The gameplay emphasis is entirely on space battles - with combat ranging from straight up dogfights that swarm the skies with enemy starfighters, to missions that involve escorting frigates or destroying capital ships. You'll never, at any point, be inside the atmosphere of a planet - but the environments are big and varied enough that you won't feel like you're missing anything. Ship type and loadout become essential in later missions of the campaign - and in some of the PvP modes - where the difference between loss and victory can come down to the timely deployment of a support craft.
There's a single player campaign available here - it's fairly short but in spite of that tells an interesting enough story, not least due to it splitting its run time pretty evenly between the Rebel (sorry, New Republic!) and Imperial perspective - and I think it's the first time that a game has ever really made effort to paint shades of grey into the motivations of the average imperial pilot. What the campaign is really doing though is acting as a lengthy tutorial for the multiplayer side of the game - which is where I can see most of us getting our money's worth from it. There's a reason the tutorial is as long as it is - and that's because there are a lot of mechanics in this game to master. Can you play it casually? Absolutely - but if you want to get the best from it, you're going to need to understand how to fly the ass off whichever starfighter you've picked.
Shields, engines, and weaponry are all systems that you can divert power to on the fly - allowing you to do more damage or survive longer depending on what is needed in the moment. Shields can be diverted to front or rear, or held at a level surrounding the ship. Engines, once powered to max, can also be used to boost - and a boost can be used to drift. Drifting sees your ship spin through 180 degrees, and is a really useful tactic for avoiding incoming missile or turning a pursuing fighter into a target in a heartbeat. Your fighter also comes equipped with a configurable loadout of bombs, torpedoes and defensive measures - all of which change the way in which you'll engage in combat. You'll earn points to pour into these upgrades as you progress through the multiplayer levels, and you'll earn cosmetics in the same way. And that's the only way you'll earn them - because in an unusual move, Star Wars: Squadrons is a curiously "one-shot" game.
Developer EA Motive has already confirmed that there will be no DLC. There are no game-as-a-service intentions to extend its tail with new content, or cosmetics, or time-limited events, or microtransactions. In that way, it feels like a throwback to the last generation - days when you'd spend your money, receive your game, and play it... and then move on. It's a refreshing move... especially as it's a game that actually left me wanting more. It's the first game I've played in a while that, were DLC be announced for it, I'd probably actually buy it - especially if it involved one of any number of standout moments from the Star Wars movies. The opportunity to do the Death Star trench run from Episode IV in a game that looks, sounds, and feels like this one does would be an opportunity that the child in me could not possibly say no to. Ditto the Battle of Endor from Episode VI. It makes a change for a game not to be milked dry by EA - but they really seem to be getting better in this regard lately, especially when it comes to games carrying the Star Wars logo on them. Maybe they learned some valuable lessons from the debacle that was Star Wars Battlefront 2's horrendous launch - and at this point I think videogame players can start to hold out some hope.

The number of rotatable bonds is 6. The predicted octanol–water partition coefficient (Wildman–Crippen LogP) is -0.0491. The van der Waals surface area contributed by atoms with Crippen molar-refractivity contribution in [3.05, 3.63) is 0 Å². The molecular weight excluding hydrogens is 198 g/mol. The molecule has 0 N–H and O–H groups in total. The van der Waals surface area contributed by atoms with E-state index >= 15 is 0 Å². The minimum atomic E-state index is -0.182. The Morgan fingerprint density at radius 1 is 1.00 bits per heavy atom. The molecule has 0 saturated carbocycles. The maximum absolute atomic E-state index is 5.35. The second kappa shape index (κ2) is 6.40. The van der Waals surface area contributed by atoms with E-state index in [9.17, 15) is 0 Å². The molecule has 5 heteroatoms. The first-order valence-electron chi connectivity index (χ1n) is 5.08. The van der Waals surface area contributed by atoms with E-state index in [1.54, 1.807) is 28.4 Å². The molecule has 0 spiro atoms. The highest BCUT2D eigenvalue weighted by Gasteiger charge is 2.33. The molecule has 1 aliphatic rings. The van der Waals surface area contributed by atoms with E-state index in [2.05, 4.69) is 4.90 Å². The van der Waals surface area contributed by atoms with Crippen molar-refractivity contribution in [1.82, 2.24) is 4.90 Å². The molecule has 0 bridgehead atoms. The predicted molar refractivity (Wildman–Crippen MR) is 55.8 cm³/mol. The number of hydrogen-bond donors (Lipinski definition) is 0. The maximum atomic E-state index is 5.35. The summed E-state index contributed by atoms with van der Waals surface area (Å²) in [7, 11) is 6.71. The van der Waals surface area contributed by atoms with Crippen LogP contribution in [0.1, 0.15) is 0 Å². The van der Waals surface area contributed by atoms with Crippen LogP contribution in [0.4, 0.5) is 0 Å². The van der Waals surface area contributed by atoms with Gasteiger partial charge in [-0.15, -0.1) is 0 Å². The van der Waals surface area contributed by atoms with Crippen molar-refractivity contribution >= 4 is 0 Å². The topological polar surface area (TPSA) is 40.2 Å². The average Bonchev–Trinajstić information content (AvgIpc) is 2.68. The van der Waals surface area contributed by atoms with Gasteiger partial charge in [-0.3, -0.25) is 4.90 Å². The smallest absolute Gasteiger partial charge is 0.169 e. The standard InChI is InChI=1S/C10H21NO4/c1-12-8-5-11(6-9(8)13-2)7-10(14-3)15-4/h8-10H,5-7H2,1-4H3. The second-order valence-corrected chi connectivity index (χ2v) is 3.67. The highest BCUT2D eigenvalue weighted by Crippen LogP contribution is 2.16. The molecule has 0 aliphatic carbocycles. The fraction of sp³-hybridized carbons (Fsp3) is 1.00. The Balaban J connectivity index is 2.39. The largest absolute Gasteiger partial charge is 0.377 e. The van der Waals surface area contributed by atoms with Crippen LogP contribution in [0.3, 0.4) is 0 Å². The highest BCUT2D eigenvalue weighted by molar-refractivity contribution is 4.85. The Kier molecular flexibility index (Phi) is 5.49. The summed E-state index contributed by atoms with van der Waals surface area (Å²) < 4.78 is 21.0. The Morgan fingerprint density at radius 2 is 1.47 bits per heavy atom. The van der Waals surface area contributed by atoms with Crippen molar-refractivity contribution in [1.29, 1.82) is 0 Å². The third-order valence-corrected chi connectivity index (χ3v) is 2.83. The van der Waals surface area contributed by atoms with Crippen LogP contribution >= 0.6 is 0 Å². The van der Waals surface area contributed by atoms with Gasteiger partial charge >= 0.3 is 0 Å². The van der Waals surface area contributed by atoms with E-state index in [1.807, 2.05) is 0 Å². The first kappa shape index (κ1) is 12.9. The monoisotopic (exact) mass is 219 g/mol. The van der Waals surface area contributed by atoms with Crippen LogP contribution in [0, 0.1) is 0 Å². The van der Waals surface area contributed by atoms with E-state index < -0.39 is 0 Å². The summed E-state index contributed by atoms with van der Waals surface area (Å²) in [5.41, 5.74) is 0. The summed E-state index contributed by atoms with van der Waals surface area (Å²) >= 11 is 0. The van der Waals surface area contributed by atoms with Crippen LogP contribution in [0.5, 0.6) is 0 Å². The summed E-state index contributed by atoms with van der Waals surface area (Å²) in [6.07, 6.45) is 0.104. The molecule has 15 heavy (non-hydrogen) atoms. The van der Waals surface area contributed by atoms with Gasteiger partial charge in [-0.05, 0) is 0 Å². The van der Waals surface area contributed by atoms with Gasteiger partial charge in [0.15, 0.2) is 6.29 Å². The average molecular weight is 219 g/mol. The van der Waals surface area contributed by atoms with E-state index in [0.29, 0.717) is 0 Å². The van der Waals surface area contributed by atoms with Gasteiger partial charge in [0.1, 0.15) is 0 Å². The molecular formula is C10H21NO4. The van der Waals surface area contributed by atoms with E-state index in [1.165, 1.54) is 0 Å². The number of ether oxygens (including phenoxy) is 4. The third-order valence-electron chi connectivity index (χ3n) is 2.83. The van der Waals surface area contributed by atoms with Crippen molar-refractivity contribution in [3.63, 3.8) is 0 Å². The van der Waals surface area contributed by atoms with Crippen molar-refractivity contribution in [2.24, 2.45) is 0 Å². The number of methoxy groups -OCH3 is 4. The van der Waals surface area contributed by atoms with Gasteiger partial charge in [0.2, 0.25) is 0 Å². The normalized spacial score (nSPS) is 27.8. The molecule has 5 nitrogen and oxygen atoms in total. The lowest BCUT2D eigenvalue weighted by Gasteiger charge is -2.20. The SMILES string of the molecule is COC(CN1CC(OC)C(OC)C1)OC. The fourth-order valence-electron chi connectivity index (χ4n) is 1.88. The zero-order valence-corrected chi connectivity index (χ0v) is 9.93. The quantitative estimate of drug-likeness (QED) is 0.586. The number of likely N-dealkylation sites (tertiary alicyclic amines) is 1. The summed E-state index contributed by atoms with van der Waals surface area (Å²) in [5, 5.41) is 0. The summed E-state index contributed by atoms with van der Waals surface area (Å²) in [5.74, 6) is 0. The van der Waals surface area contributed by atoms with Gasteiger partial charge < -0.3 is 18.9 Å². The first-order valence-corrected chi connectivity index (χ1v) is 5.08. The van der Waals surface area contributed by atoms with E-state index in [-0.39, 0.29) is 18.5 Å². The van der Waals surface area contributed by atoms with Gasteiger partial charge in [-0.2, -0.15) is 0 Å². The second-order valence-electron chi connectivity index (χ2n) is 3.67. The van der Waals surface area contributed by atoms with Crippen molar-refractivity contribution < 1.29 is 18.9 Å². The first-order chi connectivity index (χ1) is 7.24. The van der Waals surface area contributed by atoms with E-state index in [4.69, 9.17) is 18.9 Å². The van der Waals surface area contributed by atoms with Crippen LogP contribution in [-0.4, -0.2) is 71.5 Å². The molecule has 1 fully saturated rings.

So, is Star Wars Squadrons something you should pick up? I'd say if you're a fan of either flight sims OR Star Wars, the answer is a big yes. If the answer to both is yes, then the big yes becomes an emphatic one - delivered in caps lock with several exclamation points following it. The more time I spend with this game, the more I feel as though it's a game that I've wanted ever since I was a kid, hunkered in front of a TV watching Luke Skywalker blow up the Death Star. And while I'd love to have seen the inclusion of more of the classic Star Wars movie moments here, what did make it in is more than enough to justify the cost of entry. I can see this becoming my PvP game of choice - and I reckon I'm going to be playing it for quite some time to come.